Maybe we'll find out soon, as the PJM cartel and its 800-pound incumbent gorillas continue to rankle states chafing at their continued captivity in the increasingly expensive electricity zoo.
Following on the heels of the U.S. District Court for Maryland's decision that Maryland's RFP program to stimulate the building of new generation in state violated the Supremacy Clause of the Constitution several weeks ago, on Friday the U.S. District Court for New Jersey also found that New Jersey's LCAPP program violated the Supremacy Clause. The second decision really is no surprise, if you read the first one.
The only bright spot is the court's rejection of the secondary argument that LCAPP also violated the Commerce Clause.
Despite the abovementioned evidence, the plaintiffs fail to overcome the most persuasive evidence that substantiates the reasons the State is seeking in-state development. A significant portion of the trial focused on locational deliverability areas (LDAs). (Stipulated Fact ¶ 30). As previously noted, New Jersey is located in such an area that is known as EMAAC. In addition, there are two other locational deliverability areas within New Jersey known as PSEG and PS North (T. 1529, 3-13). Generally, these LDAs have higher capacity prices than other PJM areas due to transmission costs. Even the Plaintiffs agree that a capacity price cannot be set for an entire region. (Pl.’s Ex. 26, at 34). As a result, there is separation in price which is authorized by PJM and the Commission. The record as a whole supports the proposition that the closer the generation facility is to the delivery area, transmission costs will subside. As Mr. Herling concluded when discussing the reliability crisis, reliability issues could only be resolved in one of two ways – transmission via the Susquehanna Connection or additional generation in or near the location where the reliability issue will occur. (Def.’s Ex. 563, at 33) (emphasis added). As such, it appears reasonable that the Board would incentivize construction in areas where reliability concerns are in flux. As such, the Board has the authority to incentivize construction within New Jersey. What is good for the goose is good for the gander. As such, the incentive for community benefits to generators in New Jersey appears reasonable. Since Plaintiffs have not briefed or argued the commerce clause in such a fashion, the Court finds that Plaintiff has not met its burden of proof.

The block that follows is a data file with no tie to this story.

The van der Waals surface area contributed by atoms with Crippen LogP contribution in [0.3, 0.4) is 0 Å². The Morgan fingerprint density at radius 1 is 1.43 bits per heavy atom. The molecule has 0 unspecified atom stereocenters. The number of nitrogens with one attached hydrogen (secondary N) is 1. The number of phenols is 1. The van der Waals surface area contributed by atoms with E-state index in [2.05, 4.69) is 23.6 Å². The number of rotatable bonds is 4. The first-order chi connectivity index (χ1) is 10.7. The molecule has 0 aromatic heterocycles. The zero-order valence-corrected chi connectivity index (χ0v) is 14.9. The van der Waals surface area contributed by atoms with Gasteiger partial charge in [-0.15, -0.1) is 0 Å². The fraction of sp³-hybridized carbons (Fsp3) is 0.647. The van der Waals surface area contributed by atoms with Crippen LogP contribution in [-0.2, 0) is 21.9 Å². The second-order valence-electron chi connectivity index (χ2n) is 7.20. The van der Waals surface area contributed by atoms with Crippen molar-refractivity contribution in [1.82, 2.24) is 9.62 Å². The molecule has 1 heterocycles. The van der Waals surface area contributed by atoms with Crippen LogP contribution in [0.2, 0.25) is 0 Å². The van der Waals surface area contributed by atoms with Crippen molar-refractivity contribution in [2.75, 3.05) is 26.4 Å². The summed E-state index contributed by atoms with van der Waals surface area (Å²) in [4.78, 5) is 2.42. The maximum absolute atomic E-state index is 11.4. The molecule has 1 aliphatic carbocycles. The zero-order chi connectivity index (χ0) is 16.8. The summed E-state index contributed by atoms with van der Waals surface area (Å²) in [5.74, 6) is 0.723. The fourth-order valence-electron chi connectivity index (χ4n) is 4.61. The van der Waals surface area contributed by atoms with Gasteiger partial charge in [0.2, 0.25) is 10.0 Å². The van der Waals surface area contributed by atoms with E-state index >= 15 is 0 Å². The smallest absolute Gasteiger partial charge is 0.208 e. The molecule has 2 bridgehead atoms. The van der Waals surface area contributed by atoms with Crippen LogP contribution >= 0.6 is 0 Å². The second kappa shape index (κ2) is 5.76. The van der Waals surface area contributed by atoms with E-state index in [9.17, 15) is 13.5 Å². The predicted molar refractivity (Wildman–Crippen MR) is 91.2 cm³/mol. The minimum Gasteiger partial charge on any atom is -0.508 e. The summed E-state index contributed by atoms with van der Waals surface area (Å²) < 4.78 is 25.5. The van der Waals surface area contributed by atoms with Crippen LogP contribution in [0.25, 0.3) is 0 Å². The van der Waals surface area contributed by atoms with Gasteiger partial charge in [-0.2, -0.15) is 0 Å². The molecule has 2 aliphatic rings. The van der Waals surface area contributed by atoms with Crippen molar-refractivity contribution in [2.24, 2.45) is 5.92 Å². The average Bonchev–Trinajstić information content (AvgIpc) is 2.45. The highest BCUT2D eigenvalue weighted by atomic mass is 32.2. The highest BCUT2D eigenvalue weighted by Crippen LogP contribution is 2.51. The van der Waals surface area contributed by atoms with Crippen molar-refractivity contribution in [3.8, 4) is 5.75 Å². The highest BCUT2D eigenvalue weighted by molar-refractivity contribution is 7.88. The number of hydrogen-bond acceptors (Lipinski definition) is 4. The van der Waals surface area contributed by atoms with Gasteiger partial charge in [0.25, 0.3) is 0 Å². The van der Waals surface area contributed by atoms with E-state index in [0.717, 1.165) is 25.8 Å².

If you've read both of these court decisions, you may have noticed that they manifestly document that, despite its protestations to the contrary, PJM does in fact and indeed control where and when generation gets built or retired. And this has always been the rub with PJM's failed markets and the reason they don't work.
PJM's markets are supposed to create incentives for generation to develop where electricity prices are high. PJM's markets don't work. This is because PJM will always force a transmission "solution" to artificially lower prices before the market can work. Why? Because PJM is a transmission building cartel, therefore the only tool PJM has is a hammer, and every problem looks like a nail. Because PJM builds new transmission before new generation has a chance to develop, PJM controls the development of generation.
And when PJM builds new transmission to lower prices in a particular area, everyone in PJM pays. However, when new generation gets built in Maryland or New Jersey, it's paid for by consumers in those states who use it. PJM's preference for transmission costs YOU money.
And if you think the states of Maryland and New Jersey are the only ones calling foul on the PJM cartel's deference to its incumbent utilities, check out this little back and forth between the Chairman of the Pennsylvania PUC and PJM's Board of Managers. The PA PUC is irritated at the way FirstEnergy continues to game PJM's markets with its plant closure game.
Chairman Powelson Letter to PJM
PJM's "shocking" Response to Chairman Powelson
Chairman Powelson Threatens to Go to FERC
Sounds scary, but FERC is what gives PJM its power to serve its incumbents first. Going back to the 1935 law that gave FERC its power, we might ask why FERC has seen fit to delegate that power to regional transmission organizations that are merely thinly disguised cartels of for-profit utility interests? When did the regulated become the regulator?
Not that any of this is going to matter much 10 years from now when distributed generation and consumer-owned, onsite energy production has made PJM, FERC and utility holding companies that control them about as useless as teats on a bull.